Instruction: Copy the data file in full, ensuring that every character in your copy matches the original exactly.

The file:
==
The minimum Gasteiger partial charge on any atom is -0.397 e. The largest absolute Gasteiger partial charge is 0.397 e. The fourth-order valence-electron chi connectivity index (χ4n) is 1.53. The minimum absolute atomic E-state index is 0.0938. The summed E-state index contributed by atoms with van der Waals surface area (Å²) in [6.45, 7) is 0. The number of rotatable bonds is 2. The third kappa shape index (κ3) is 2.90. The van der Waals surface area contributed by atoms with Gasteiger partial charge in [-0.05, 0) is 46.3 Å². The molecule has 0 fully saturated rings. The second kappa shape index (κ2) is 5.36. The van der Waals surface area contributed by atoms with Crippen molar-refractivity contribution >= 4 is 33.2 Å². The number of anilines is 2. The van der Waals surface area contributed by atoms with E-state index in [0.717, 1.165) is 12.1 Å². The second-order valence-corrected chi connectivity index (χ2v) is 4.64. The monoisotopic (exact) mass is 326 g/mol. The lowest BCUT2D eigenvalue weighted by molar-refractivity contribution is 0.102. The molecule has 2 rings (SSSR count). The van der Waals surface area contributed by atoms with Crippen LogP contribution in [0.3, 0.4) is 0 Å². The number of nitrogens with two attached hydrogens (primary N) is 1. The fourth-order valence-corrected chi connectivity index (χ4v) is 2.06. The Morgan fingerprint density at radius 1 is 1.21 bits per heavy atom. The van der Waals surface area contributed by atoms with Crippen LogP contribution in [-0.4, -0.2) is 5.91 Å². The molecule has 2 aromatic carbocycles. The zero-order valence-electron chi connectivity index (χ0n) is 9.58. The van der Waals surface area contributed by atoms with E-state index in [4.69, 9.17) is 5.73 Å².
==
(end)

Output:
The minimum Gasteiger partial charge on any atom is -0.397 e. The largest absolute Gasteiger partial charge is 0.397 e. The fourth-order valence-electron chi connectivity index (χ4n) is 1.53. The minimum absolute atomic E-state index is 0.0938. The summed E-state index contributed by atoms with van der Waals surface area (Å²) in [6.45, 7) is 0. The number of rotatable bonds is 2. The third kappa shape index (κ3) is 2.90. The van der Waals surface area contributed by atoms with Gasteiger partial charge in [-0.05, 0) is 46.3 Å². The molecule has 0 fully saturated rings. The second kappa shape index (κ2) is 5.36. The van der Waals surface area contributed by atoms with Crippen molar-refractivity contribution >= 4 is 33.2 Å². The number of anilines is 2. The van der Waals surface area contributed by atoms with E-state index in [0.717, 1.165) is 12.1 Å². The second-order valence-corrected chi connectivity index (χ2v) is 4.64. The monoisotopic (exact) mass is 326 g/mol. The lowest BCUT2D eigenvalue weighted by molar-refractivity contribution is 0.102. The molecule has 2 rings (SSSR count). The van der Waals surface area contributed by atoms with Crippen LogP contribution in [0.3, 0.4) is 0 Å². The number of nitrogens with two attached hydrogens (primary N) is 1. The fourth-order valence-corrected chi connectivity index (χ4v) is 2.06. The Morgan fingerprint density at radius 1 is 1.21 bits per heavy atom. The van der Waals surface area contributed by atoms with Crippen LogP contribution in [-0.4, -0.2) is 5.91 Å². The molecule has 2 aromatic carbocycles. The zero-order valence-electron chi connectivity index (χ0n) is 9.58. The van der Waals surface area contributed by atoms with E-state index in [4.69, 9.17) is 5.73 Å².